In April, I was fortunate to attend an event organised by VSO. It was the unveiling of their official partnership with United Nations Volunteers (UNV), including the launch of UNV’s first ever State of the World’s Volunteerism Report 2011.
The title of the event, “Framing the future of development: putting people first”, was intriguing. In essence, it puts volunteerism at the centre of participatory development approaches by both acknowledging the forthcoming focus on creating the next international framework (post Millennium Development Goals), and winking at the past (via association to Robert Chamber’s seminal 1983 book “Rural Development: Putting the Last First”).
As I sat and listened to Flavia Pansieri, Executive Coordinator of UNV, and Marg Mayne, Chief Executive of VSO, I was struck by the perhaps unsurprising convergence of discourses. They expressed a need for “social development to converge with economic development”, and the importance of “active citizenship” which gives rise to “the voices of people to influence policy-making”. I did have a moment where a cynical voice said “isn’t this what was being said in the 1980s?” Perhaps, but I think there are some fundamental differences, including the emergence of information and communications technologies in development, and the increasing importance of establishing systems for accountability.
As a former volunteer for a range of organisations in different capacities, I began to ask myself the question: well, if volunteering is such a dynamic and (dare I say it, at risk of compounding its overuse) robust approach, then why is it still underestimated and under-used? It is often viewed as an activity either for the young or the retired in the so-called global North. Or it remains invisible amongst the everyday acts of service and community responsibility acted out in collective societies (for example the Guthi system in Nepal).
And so, here are a few reflections as to what I think is holding back the role of volunteerism in development:
1. VSO and UNV espouse that “volunteerism is a universal concept”, which can mean that it becomes a way of doing (and being) that is everything and nothing at the same time. The UN General Assembly (2001) defines it as: not for financial reward; based on free will; and of benefit to someone else. There are several threads of volunteerism which are informal and perhaps invisible. Indeed volunteers may also not want to be seen or to be recorded/labelled as such, because this very visibility can detract from the value of service. It is in some respects the quintessential “do gooder” label, which is imbued with a series of contextual power relations.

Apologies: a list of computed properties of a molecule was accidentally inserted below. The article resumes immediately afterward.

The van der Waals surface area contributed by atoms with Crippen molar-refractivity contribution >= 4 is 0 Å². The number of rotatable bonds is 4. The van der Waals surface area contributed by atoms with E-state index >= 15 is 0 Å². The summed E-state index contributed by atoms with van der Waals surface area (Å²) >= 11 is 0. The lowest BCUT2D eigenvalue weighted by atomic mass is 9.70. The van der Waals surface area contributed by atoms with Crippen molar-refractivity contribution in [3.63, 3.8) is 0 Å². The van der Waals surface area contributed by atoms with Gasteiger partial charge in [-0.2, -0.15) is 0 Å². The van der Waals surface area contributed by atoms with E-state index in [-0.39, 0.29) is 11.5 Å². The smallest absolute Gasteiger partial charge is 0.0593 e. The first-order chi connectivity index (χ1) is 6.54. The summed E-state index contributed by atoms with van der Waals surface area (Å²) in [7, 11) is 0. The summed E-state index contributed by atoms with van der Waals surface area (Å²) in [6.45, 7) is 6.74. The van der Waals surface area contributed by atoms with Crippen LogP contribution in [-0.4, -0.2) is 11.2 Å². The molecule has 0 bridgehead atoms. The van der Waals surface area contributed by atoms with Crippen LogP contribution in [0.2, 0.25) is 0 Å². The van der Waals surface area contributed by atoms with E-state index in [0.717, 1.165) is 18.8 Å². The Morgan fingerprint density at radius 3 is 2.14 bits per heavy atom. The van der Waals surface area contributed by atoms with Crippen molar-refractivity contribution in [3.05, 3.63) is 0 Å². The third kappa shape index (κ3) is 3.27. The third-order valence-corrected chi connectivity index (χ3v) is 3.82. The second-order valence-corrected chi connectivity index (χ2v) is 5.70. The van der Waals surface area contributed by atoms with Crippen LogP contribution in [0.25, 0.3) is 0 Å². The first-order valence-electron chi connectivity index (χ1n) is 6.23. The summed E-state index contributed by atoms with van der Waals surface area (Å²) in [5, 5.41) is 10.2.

2. In many countries in the so-called Global South, volunteerism is often perceived as something foreigners do. The State of the World’s Volunteerism report sees this as problematic and states that, “in parts of the ‘developing’ world, the term ‘volunteer’ is a recent import from the North and refers essentially to expressions of international volunteering…[it] still flies under the radar, yet many societies would be hard pressed to function without it” (2011:3). Robert Leigh, the lead author of the report noted that there is still a tendency to also write that “national volunteers are written of as providing service in kind, rather than as volunteers”. Again, what does this tell us about the power relations (as Bourdieu would be quick to analyse) and what are the consequences of this?
3. Volunteerism is not inherently good. Just because a person is a volunteer, it doesn’t mean that they are: a) a good person; b) doing a good job. I know this is somewhat of an obvious statement, but there is a lot of naivety out there. Marg Mayne reminded the audience that it’s about getting “the right volunteer into the right (needed) placement, and supported by the right people”. No easy feat!
4. There should be more emphasis on the processes of volunteering, rather than on the end effect on the individual volunteer. In this way, volunteerism becomes less about the end in itself (i.e. a fulfilled, personally developed volunteer), but rather about the how, and the what (i.e. the evidence of positive/negative outcomes on a community). Volunteers can be amazing channels/tools that bring adaptation and innovation. But there needs to be more evidence of this, and as Danny Burns from Institute for Development Studies said, “if you are not looking for it – you won’t find it!”.
5. A tension that can arise with volunteerism, which essentially is related to the nature of exchange, and that these are clearly articulated by all people involved. Although a volunteer is doing something for no financial gain, is there something else that they are hoping to gain in return? Is it a time bound exchange? Can volunteers voice a change in expectations? Are there opportunities for the relationship/identity to change? Managing expectations is crucial.
6. “Volunteerism is a way to get out of marginalisation”. I was struck by this statement made by Flavia Pansieri. Indeed, there is a whole chapter on this in the report. VSO and UNV are commissioning some research on the impact of volunteerism, which I think is very timely indeed. I look forward to the evidence generated from this, which will no doubt further the learning from which Flavia’s statement springs. How volunteerism is talked about is very important. It is a similar challenge in the youth development field, in which I work. The normative role of volunteerism is transitional – volunteering is something you do at a transitional stage (young/old in life) for a given period of time. Yet, as the UNV’s report highlights, this is a limited view of volunteerism; it is an approach for development for all ages.
You no doubt have some of your own reflections/experiences to add and challenge me with – please do so with a comment below.